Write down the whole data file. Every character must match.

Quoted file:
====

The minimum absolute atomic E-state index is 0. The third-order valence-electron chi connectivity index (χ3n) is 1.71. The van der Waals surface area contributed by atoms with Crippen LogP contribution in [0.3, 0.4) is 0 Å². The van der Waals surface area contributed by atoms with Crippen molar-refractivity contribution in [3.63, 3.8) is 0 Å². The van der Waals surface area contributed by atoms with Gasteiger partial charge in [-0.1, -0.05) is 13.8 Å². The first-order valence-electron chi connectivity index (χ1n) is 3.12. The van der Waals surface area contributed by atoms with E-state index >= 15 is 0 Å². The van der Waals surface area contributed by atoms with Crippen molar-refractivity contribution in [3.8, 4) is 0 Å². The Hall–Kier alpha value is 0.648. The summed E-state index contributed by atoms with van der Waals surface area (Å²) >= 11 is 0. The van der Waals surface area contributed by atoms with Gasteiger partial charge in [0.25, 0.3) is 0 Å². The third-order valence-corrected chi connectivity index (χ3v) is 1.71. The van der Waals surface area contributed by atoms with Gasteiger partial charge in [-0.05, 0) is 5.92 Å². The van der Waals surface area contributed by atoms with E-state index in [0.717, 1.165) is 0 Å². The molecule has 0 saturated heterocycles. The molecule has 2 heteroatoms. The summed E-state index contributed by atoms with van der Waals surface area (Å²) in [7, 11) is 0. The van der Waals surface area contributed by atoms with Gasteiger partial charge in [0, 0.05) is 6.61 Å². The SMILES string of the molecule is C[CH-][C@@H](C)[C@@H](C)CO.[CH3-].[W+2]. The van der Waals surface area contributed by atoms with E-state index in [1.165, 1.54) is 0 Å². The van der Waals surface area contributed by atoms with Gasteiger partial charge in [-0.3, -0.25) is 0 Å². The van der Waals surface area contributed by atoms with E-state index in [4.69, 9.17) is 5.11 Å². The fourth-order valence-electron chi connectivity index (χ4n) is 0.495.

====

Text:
The minimum absolute atomic E-state index is 0. The third-order valence-electron chi connectivity index (χ3n) is 1.71. The van der Waals surface area contributed by atoms with Crippen LogP contribution in [0.3, 0.4) is 0 Å². The van der Waals surface area contributed by atoms with Crippen molar-refractivity contribution in [3.63, 3.8) is 0 Å². The van der Waals surface area contributed by atoms with Gasteiger partial charge in [-0.1, -0.05) is 13.8 Å². The first-order valence-electron chi connectivity index (χ1n) is 3.12. The van der Waals surface area contributed by atoms with E-state index >= 15 is 0 Å². The van der Waals surface area contributed by atoms with Crippen molar-refractivity contribution in [3.8, 4) is 0 Å². The Hall–Kier alpha value is 0.648. The summed E-state index contributed by atoms with van der Waals surface area (Å²) >= 11 is 0. The van der Waals surface area contributed by atoms with Gasteiger partial charge in [0.25, 0.3) is 0 Å². The third-order valence-corrected chi connectivity index (χ3v) is 1.71. The van der Waals surface area contributed by atoms with Gasteiger partial charge in [-0.05, 0) is 5.92 Å². The van der Waals surface area contributed by atoms with E-state index in [0.717, 1.165) is 0 Å². The molecule has 0 saturated heterocycles. The molecule has 2 heteroatoms. The summed E-state index contributed by atoms with van der Waals surface area (Å²) in [7, 11) is 0. The van der Waals surface area contributed by atoms with Gasteiger partial charge in [0, 0.05) is 6.61 Å². The SMILES string of the molecule is C[CH-][C@@H](C)[C@@H](C)CO.[CH3-].[W+2]. The van der Waals surface area contributed by atoms with E-state index in [1.165, 1.54) is 0 Å². The van der Waals surface area contributed by atoms with Gasteiger partial charge in [-0.3, -0.25) is 0 Å². The van der Waals surface area contributed by atoms with E-state index in [4.69, 9.17) is 5.11 Å². The fourth-order valence-electron chi connectivity index (χ4n) is 0.495.